The Necessity of Grace
Have you ever been or felt lost? When I was a young child my family went to Cedar Point – an amusement park in Sandusky, OH. Cedar point is a large place and often is on the forefront of having some of the craziest and fastest rides. At some point in the day I stopped paying attention to what everyone else was doing. [Shocker, I know.] When I looked up I saw my dad walking away from me, so I hurried after him. Only, once I reached up to grab his hand I realized that I had not been following my dad. I’d been following a stranger. Like any seven year-old girl my immediate reaction was to sit down right where I was and bawl my eyes out. Thankfully a nice theme park worker noticed that I was sitting in the middle of the sidewalk bawling and stopped to see how she might help. I told her I lost my family. She took me to the nearest office and they began to work to find my family. As it turns out they had noticed I had wondered off long before I realized I was going in the wrong direction and so finding them and reuniting with them was easy.
Last week, Pastor Tim preached a powerful message on how God can use our failures and our crisis of faith to do incredible work. It was after a crisis of faith that John Wesley had the most powerful breakthrough of his life – his heart being strangely warmed at the Aldersgate meeting. So often once we have experienced failure or a crisis of faith our temptation is to give up. We tend to kick ourselves once we’re down – I know I do. I can be very hard on myself.
When we’ve experienced a crisis of faith or a failure – when we feel lost and unsure of what to do next, one natural reaction is to want to withdraw – from friends, from family, and even from God. But what if we were able to discover, as John Wesley did, that it is not in fact about what we do or how good or bad we are? Instead it is about God’s love for us and God’s grace available to us. No matter how lost we are, our heavenly parent is seeking us out – searching for us. No matter how far astray we’ve gone, God’s grace is there ready to bring us back. And then God’s grace is there to help us stay on the right path. In theology we talk about God’s Prevenient, Justifying, and Sanctifying grace. But, at the end of the day – grace is grace and it is a free gift of God available to all of us no matter how lost or found we are.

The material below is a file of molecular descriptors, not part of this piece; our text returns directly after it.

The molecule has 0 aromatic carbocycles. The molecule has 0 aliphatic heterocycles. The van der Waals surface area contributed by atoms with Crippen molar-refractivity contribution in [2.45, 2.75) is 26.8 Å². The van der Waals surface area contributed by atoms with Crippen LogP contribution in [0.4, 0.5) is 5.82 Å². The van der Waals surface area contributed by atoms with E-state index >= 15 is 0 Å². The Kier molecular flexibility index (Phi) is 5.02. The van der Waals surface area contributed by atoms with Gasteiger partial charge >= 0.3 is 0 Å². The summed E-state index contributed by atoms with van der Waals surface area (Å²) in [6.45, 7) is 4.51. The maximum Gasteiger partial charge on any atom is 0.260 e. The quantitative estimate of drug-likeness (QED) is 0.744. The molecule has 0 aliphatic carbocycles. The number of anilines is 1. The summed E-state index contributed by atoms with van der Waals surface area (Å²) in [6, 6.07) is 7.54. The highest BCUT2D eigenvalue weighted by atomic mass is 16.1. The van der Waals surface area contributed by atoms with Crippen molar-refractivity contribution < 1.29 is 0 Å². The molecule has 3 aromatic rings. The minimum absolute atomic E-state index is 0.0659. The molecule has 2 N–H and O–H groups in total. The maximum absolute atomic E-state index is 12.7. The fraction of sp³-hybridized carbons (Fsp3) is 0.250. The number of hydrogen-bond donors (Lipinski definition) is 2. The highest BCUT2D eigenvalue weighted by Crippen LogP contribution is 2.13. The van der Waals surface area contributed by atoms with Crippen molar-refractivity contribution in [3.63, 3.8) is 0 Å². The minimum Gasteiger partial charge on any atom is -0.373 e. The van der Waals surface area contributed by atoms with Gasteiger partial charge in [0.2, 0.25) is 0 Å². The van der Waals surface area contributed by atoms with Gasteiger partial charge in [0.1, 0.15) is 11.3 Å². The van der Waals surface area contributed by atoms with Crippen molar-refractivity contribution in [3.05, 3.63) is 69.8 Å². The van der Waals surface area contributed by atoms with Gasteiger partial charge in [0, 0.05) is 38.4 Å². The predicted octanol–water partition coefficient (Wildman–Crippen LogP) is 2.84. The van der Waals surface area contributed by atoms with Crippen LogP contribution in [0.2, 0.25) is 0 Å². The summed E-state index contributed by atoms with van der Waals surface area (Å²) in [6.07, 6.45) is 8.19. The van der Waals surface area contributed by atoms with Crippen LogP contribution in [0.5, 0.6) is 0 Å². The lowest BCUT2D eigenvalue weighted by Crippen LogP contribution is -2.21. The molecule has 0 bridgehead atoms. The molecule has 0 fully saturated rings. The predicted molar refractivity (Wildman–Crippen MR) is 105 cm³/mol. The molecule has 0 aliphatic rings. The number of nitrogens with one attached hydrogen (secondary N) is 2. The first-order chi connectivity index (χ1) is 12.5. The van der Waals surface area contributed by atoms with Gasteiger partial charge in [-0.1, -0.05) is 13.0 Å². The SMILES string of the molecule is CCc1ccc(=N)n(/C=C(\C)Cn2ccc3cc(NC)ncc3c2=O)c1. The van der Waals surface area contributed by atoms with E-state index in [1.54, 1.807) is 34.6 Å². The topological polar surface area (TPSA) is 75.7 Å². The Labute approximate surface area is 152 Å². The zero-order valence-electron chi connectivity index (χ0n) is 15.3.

What if, instead of just giving up, sitting down, withdrawing, or bawling we could stop and accept and trust God through that process? What would we find? The answer is grace. Grace is a word that I hope you are familiar with– and not just in the dictionary definition sort of way. Grace is a word that you should hear often in our church. It is THE defining principle of United Methodism and all other denominations that have been influenced by John Wesley. Grace is a free gift of God – it enables us to believe God, accept the salvation God has worked out for us, and continue to shape us for righteous living.
We need grace no matter where we are in our lives. And once we have this understanding of God’s work, God’s grace is free to us because God paid the price, then suddenly it’s not so scary to share our faith with others. Then, instead of having to convince someone or persuade them to believe as we do, we can simply point out to them that God is already at work in their lives. We can, like the theme park worker did for me, simply work to reconnect them with their Father who is looking for them and has already done the work so that they can be together. Grace, grace, God’s grace – it’s freely given and available for each of us.